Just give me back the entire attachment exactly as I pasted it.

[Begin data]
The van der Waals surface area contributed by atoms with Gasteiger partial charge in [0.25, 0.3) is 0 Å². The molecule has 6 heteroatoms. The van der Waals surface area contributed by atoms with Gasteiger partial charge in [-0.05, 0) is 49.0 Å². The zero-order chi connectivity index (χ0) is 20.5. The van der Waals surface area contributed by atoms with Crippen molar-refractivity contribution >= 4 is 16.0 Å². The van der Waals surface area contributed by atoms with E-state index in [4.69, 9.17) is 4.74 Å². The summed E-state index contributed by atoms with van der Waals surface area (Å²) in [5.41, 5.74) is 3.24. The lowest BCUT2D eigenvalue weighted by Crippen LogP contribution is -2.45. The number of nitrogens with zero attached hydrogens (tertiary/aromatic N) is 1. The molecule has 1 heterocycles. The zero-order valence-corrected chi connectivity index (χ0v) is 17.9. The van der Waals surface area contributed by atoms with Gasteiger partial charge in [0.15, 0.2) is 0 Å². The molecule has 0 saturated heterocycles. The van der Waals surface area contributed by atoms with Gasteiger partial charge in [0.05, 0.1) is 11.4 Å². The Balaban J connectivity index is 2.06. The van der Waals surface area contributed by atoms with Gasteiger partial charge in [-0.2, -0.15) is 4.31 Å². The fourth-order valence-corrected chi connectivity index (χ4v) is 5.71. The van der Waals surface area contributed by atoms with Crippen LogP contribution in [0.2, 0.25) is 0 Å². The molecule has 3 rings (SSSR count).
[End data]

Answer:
The van der Waals surface area contributed by atoms with Gasteiger partial charge in [0.25, 0.3) is 0 Å². The molecule has 6 heteroatoms. The van der Waals surface area contributed by atoms with Gasteiger partial charge in [-0.05, 0) is 49.0 Å². The zero-order chi connectivity index (χ0) is 20.5. The van der Waals surface area contributed by atoms with Crippen molar-refractivity contribution >= 4 is 16.0 Å². The van der Waals surface area contributed by atoms with E-state index in [4.69, 9.17) is 4.74 Å². The summed E-state index contributed by atoms with van der Waals surface area (Å²) in [5.41, 5.74) is 3.24. The lowest BCUT2D eigenvalue weighted by Crippen LogP contribution is -2.45. The number of nitrogens with zero attached hydrogens (tertiary/aromatic N) is 1. The molecule has 1 heterocycles. The zero-order valence-corrected chi connectivity index (χ0v) is 17.9. The van der Waals surface area contributed by atoms with Gasteiger partial charge in [0.15, 0.2) is 0 Å². The molecule has 0 saturated heterocycles. The van der Waals surface area contributed by atoms with Gasteiger partial charge in [0.05, 0.1) is 11.4 Å². The Balaban J connectivity index is 2.06. The van der Waals surface area contributed by atoms with Gasteiger partial charge in [-0.2, -0.15) is 4.31 Å². The fourth-order valence-corrected chi connectivity index (χ4v) is 5.71. The van der Waals surface area contributed by atoms with Crippen LogP contribution in [0.2, 0.25) is 0 Å². The molecule has 3 rings (SSSR count).